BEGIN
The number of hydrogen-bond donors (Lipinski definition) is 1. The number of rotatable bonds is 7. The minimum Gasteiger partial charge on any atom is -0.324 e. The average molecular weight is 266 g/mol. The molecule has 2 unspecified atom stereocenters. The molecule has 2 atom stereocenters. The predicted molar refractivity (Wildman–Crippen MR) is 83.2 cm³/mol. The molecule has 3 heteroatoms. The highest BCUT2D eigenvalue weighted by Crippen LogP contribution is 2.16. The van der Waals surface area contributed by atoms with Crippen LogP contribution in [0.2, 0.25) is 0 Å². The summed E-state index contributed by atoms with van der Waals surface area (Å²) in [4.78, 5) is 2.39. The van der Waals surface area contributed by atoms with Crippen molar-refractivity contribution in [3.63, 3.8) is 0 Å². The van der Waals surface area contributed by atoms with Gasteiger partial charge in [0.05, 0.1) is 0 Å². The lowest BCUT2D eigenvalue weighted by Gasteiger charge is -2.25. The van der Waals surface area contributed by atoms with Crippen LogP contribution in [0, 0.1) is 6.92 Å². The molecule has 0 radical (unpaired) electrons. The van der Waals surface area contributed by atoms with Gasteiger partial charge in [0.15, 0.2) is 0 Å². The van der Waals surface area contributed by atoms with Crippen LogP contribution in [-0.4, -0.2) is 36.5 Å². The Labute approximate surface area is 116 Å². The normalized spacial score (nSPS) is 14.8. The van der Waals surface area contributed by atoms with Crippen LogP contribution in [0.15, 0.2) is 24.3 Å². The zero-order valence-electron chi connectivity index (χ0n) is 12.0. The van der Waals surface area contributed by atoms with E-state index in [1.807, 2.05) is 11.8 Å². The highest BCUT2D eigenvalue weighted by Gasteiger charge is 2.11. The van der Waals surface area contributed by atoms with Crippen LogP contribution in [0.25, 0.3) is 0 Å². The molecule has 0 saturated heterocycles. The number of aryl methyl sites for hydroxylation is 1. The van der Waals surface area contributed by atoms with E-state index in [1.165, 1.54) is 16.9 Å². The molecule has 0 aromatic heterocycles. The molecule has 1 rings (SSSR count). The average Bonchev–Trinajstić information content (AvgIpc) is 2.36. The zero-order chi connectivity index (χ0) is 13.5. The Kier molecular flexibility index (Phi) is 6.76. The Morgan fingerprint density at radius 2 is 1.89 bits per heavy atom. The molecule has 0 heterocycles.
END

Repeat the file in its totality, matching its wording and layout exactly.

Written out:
The number of hydrogen-bond donors (Lipinski definition) is 1. The number of rotatable bonds is 7. The minimum Gasteiger partial charge on any atom is -0.324 e. The average molecular weight is 266 g/mol. The molecule has 2 unspecified atom stereocenters. The molecule has 2 atom stereocenters. The predicted molar refractivity (Wildman–Crippen MR) is 83.2 cm³/mol. The molecule has 3 heteroatoms. The highest BCUT2D eigenvalue weighted by Crippen LogP contribution is 2.16. The van der Waals surface area contributed by atoms with Crippen LogP contribution in [0.2, 0.25) is 0 Å². The summed E-state index contributed by atoms with van der Waals surface area (Å²) in [4.78, 5) is 2.39. The van der Waals surface area contributed by atoms with Crippen molar-refractivity contribution in [3.63, 3.8) is 0 Å². The van der Waals surface area contributed by atoms with Gasteiger partial charge in [0.05, 0.1) is 0 Å². The lowest BCUT2D eigenvalue weighted by Gasteiger charge is -2.25. The van der Waals surface area contributed by atoms with Crippen LogP contribution in [0, 0.1) is 6.92 Å². The molecule has 0 radical (unpaired) electrons. The van der Waals surface area contributed by atoms with Gasteiger partial charge in [0.15, 0.2) is 0 Å². The van der Waals surface area contributed by atoms with Crippen LogP contribution in [-0.4, -0.2) is 36.5 Å². The Labute approximate surface area is 116 Å². The normalized spacial score (nSPS) is 14.8. The van der Waals surface area contributed by atoms with Crippen LogP contribution in [0.15, 0.2) is 24.3 Å². The zero-order valence-electron chi connectivity index (χ0n) is 12.0. The van der Waals surface area contributed by atoms with E-state index in [1.807, 2.05) is 11.8 Å². The highest BCUT2D eigenvalue weighted by Gasteiger charge is 2.11. The van der Waals surface area contributed by atoms with Crippen LogP contribution in [0.25, 0.3) is 0 Å². The molecule has 0 saturated heterocycles. The number of aryl methyl sites for hydroxylation is 1. The van der Waals surface area contributed by atoms with E-state index in [1.165, 1.54) is 16.9 Å². The molecule has 0 aromatic heterocycles. The molecule has 1 rings (SSSR count). The average Bonchev–Trinajstić information content (AvgIpc) is 2.36. The zero-order chi connectivity index (χ0) is 13.5. The Kier molecular flexibility index (Phi) is 6.76. The Morgan fingerprint density at radius 2 is 1.89 bits per heavy atom. The molecule has 0 heterocycles.